Kids not that tech savvy after all
It's a myth that youngsters are more capable than elders
It is a typical household scene: a parent or grandparent asks their technology-savvy child to help them use a smartphone, laptop or camera.
But the common idea that millennials are more technologically capable than their elders is, in fact, a myth, according to a new study.
A review paper published in the journal Teaching and Teacher Education finds that "information-savvy digital natives do not exist".
The study challenged the increasingly popular idea that those born before 1980 are "digital immigrants" - doomed to be imposters in a computer-based land - while those born after 1980 are "digital natives".
Instead, the study likens the myth of the below 35-year-old digital native to a "yeti with a smartphone".
Paul Kirschner, a professor of educational psychology at the Open University of the Netherlands and co-author of the paper, argues that the myth of the tech-savvy teenager is damaging children's education, as schools rush to adapt their teaching styles.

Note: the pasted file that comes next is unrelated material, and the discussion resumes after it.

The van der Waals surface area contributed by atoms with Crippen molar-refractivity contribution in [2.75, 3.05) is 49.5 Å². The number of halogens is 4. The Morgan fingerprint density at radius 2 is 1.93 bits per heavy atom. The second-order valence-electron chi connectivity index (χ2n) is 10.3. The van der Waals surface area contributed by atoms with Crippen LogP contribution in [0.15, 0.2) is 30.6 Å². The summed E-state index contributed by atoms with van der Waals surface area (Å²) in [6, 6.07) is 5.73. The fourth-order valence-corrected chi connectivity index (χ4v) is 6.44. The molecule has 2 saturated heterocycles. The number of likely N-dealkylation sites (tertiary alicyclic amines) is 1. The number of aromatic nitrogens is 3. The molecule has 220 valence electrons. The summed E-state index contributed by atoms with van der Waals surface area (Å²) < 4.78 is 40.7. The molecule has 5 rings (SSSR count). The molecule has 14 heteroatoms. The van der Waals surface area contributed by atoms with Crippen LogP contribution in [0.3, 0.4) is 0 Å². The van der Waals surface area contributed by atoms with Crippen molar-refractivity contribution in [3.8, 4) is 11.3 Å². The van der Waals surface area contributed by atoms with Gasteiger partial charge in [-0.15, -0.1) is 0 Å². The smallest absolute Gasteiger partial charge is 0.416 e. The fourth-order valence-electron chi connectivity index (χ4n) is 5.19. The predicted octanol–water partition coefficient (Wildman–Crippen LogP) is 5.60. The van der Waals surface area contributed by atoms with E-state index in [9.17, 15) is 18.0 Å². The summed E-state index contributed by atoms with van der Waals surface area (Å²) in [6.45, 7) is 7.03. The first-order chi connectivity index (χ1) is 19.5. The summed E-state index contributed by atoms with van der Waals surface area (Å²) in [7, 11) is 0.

"We have to treat people as human, cognitive learners and stop considering one specific group to have special powers," he said.
The paper, built on a 2011 review for the Higher Education Academy in York, showed that many young people use technology in the same way as their parents: to "passively soak up information".
The paper criticised the push to adapt teaching styles to match young people's supposed love for technology.
"Children say they prefer IT in their lessons and courses," the paper said.
"Do schools listen when kids say they prefer chips for lunch every day?"
- The Daily Telegraph
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